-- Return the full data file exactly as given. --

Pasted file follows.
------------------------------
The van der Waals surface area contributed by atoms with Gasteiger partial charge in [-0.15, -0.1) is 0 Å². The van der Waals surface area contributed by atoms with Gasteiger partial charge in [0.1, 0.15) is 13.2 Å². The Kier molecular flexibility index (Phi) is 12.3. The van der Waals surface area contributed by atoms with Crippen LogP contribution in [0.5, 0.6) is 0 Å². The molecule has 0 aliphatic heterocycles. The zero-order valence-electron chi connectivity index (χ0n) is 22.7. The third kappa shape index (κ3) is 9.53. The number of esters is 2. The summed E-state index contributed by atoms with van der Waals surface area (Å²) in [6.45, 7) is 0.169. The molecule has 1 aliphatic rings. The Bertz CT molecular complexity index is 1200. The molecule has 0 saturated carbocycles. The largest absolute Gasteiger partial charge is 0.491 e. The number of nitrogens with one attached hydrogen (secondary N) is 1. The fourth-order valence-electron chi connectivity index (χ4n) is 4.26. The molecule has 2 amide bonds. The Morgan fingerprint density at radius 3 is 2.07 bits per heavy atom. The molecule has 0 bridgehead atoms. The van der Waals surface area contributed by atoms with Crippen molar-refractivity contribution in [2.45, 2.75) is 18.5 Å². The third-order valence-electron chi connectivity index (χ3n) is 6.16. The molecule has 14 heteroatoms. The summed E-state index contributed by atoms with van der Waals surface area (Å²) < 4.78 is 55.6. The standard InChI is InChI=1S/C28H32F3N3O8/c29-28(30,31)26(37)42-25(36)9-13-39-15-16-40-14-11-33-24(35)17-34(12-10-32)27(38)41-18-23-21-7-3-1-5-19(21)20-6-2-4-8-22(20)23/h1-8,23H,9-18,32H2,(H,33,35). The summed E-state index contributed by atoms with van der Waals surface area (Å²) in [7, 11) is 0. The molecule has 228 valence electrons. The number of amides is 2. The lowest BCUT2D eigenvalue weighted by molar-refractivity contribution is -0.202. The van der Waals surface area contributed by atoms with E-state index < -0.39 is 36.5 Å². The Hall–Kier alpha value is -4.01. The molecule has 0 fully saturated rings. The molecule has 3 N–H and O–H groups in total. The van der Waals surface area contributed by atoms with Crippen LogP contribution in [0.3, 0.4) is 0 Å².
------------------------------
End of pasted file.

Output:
The van der Waals surface area contributed by atoms with Gasteiger partial charge in [-0.15, -0.1) is 0 Å². The van der Waals surface area contributed by atoms with Gasteiger partial charge in [0.1, 0.15) is 13.2 Å². The Kier molecular flexibility index (Phi) is 12.3. The van der Waals surface area contributed by atoms with Crippen LogP contribution in [0.5, 0.6) is 0 Å². The molecule has 0 aliphatic heterocycles. The zero-order valence-electron chi connectivity index (χ0n) is 22.7. The third kappa shape index (κ3) is 9.53. The number of esters is 2. The summed E-state index contributed by atoms with van der Waals surface area (Å²) in [6.45, 7) is 0.169. The molecule has 1 aliphatic rings. The Bertz CT molecular complexity index is 1200. The molecule has 0 saturated carbocycles. The largest absolute Gasteiger partial charge is 0.491 e. The number of nitrogens with one attached hydrogen (secondary N) is 1. The fourth-order valence-electron chi connectivity index (χ4n) is 4.26. The molecule has 2 amide bonds. The Morgan fingerprint density at radius 3 is 2.07 bits per heavy atom. The molecule has 0 bridgehead atoms. The van der Waals surface area contributed by atoms with Crippen molar-refractivity contribution in [2.45, 2.75) is 18.5 Å². The third-order valence-electron chi connectivity index (χ3n) is 6.16. The molecule has 14 heteroatoms. The summed E-state index contributed by atoms with van der Waals surface area (Å²) < 4.78 is 55.6. The standard InChI is InChI=1S/C28H32F3N3O8/c29-28(30,31)26(37)42-25(36)9-13-39-15-16-40-14-11-33-24(35)17-34(12-10-32)27(38)41-18-23-21-7-3-1-5-19(21)20-6-2-4-8-22(20)23/h1-8,23H,9-18,32H2,(H,33,35). The summed E-state index contributed by atoms with van der Waals surface area (Å²) in [7, 11) is 0. The molecule has 228 valence electrons. The number of amides is 2. The lowest BCUT2D eigenvalue weighted by molar-refractivity contribution is -0.202. The van der Waals surface area contributed by atoms with E-state index < -0.39 is 36.5 Å². The Hall–Kier alpha value is -4.01. The molecule has 0 fully saturated rings. The molecule has 3 N–H and O–H groups in total. The van der Waals surface area contributed by atoms with Crippen LogP contribution in [0.3, 0.4) is 0 Å².